It may come as a surprise, but there are some colleges and universities that offer an actual degree in comic book art or, more specifically, what is often called “sequential art.” This course of study is available at schools such as:
- School of Visual Arts in New York City
- SCAD (Savannah College of Art and Design)
- Minneapolis College of Art and Design
- The Kubert School
- The Rhode Island School of Design
University can be a huge boon for the artist, but in the end it is the artist’s content that counts, and there is nothing better than the long hours devoted to drawing and amassing a body of work.
Success as a comic book artist/creator is dictated by a combination of talent, an unceasing need to draw, and a burning passion for and commitment to the work.
WHERE DO I BEGIN?
In order to become a professional comic book artist, several things must be kept in mind if indeed one is serious and ready to face the numerous challenges (including the typical artist’s financial struggle) in order to become a successful and self-sustaining comic book artist.
Extraordinary and specific technique is what will make the artist stand out and become easily recognizable and memorable should success be attained. Without it, one is assured of mediocrity at best and failure quite certainly at worst. A competent comic book artist, like all fine artists, must know the intricacies of shading, the process of rendering, and how to employ the use of lighting effectively. Also essential is one’s draftsmanship and the overall knowledge of human (and animal) anatomy. Drawing characters’ bodies and facial expressions accurately and organically while also showing off the aforementioned personal technique and style is what makes a good artist great.
As already mentioned, a comic book artist must have the ability to effectively communicate story and, of course, must be able to give birth to the stories themselves in the first place. When all is said and done, the art of the comic book or graphic novel is all about bringing a good story to life through exceptional illustration. No matter how much martial arts action there might be, nor the size of the explosions, or the number of bodice-breaking Amazons there are populating the pages, without a good story you will not have readers. One of the most helpful books that this writer has ever owned that aided and abetted his understanding of the art of storytelling is the late Joseph Campbell’s seminal work, The Hero with a Thousand Faces, which explores what he called “The Hero’s Journey”, the basic pattern that is arguably found in practically every story from around the world.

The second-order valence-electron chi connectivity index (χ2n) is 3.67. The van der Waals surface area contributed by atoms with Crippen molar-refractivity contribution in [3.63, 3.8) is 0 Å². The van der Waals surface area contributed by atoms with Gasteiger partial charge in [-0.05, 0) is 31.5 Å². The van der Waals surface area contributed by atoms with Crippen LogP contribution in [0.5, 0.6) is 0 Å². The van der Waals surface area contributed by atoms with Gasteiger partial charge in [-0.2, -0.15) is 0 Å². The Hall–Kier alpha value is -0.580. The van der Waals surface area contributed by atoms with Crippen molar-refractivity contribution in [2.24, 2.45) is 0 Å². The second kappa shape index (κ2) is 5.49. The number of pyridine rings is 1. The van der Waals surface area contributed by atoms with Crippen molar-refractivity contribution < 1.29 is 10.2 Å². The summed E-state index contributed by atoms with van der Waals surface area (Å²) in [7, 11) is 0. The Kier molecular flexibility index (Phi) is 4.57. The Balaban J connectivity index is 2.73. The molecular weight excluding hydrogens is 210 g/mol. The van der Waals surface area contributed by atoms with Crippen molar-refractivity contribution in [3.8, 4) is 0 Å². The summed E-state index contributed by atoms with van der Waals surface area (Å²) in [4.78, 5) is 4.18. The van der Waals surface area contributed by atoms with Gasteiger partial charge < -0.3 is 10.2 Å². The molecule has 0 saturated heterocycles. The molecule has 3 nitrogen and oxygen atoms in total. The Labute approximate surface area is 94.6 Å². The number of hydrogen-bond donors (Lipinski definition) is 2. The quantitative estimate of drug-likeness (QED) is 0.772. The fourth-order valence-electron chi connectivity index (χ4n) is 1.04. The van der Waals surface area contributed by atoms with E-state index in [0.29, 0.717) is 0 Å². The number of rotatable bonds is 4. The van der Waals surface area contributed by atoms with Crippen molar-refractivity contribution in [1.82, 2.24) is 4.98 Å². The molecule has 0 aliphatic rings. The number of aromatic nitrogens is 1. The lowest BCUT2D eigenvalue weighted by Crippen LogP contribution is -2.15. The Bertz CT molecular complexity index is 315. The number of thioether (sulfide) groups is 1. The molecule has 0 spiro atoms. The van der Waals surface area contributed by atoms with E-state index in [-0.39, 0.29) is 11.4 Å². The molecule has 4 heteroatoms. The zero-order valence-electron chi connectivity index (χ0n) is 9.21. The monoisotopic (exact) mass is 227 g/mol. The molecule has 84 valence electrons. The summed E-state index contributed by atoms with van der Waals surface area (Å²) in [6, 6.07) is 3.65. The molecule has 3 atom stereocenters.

What is often one of the most important aspects in achieving success in this business is having a body of work. Of course, one won’t take the market by storm with no experience, so, as with all fine art, you better love to draw! Years and years and reams and reams of drawings is what ultimately will allow the comic artist to develop and hone his or her talents, not to mention to have something to show for his or herself.
HOW DO I GET MY FOOT IN THE DOOR?
A good place to start showing off your work is online. It is still quite egalitarian in that anyone can get a website and start creating his or her own “web-comic” series. It also will instill discipline in the artist through the commitment of getting out a strip on a daily basis and will also provide an excellent forum for experimentation with and the development of drawing and story-telling styles.
Again, it is paramount you create a portfolio that showcases some of your best work and to pepper it with as many pieces as possible that show off your art skills. This is your calling card when you are pitching yourself to comic book editors and the like.
It is also highly recommended to visit all the comic book conventions, as this is where you will meet and hob knob with the best in the business, including potential artist mentors and the editors and publishers of some of the world’s best in graphic novels and comics. Every year there are literally dozens of these conventions across the country. The biggest and most famous of all is Comic-Con, which takes place every summer San Diego, California. Many of the best companies offer portfolio reviews at these major industry shows, so be sure to bring along your work should the opportunity arise.
One can also query the major comic companies to see about being hired as a comic book artist. This can be quite challenging if dealing with the major comic book companies such as Marvel, DC, or Dark Horse, but it is important to keep in mind that there are quite a few independent comic book companies out there as well and they are often seeking new blood in the talent pool. When you feel you have attained a professional level to your work, review the submissions policies of these publishers and always remember to never send in originals of your work. Make some high quality copies of your best, include a SASE envelope (postage paid) with your query to get back potential feedback, and then let it rip!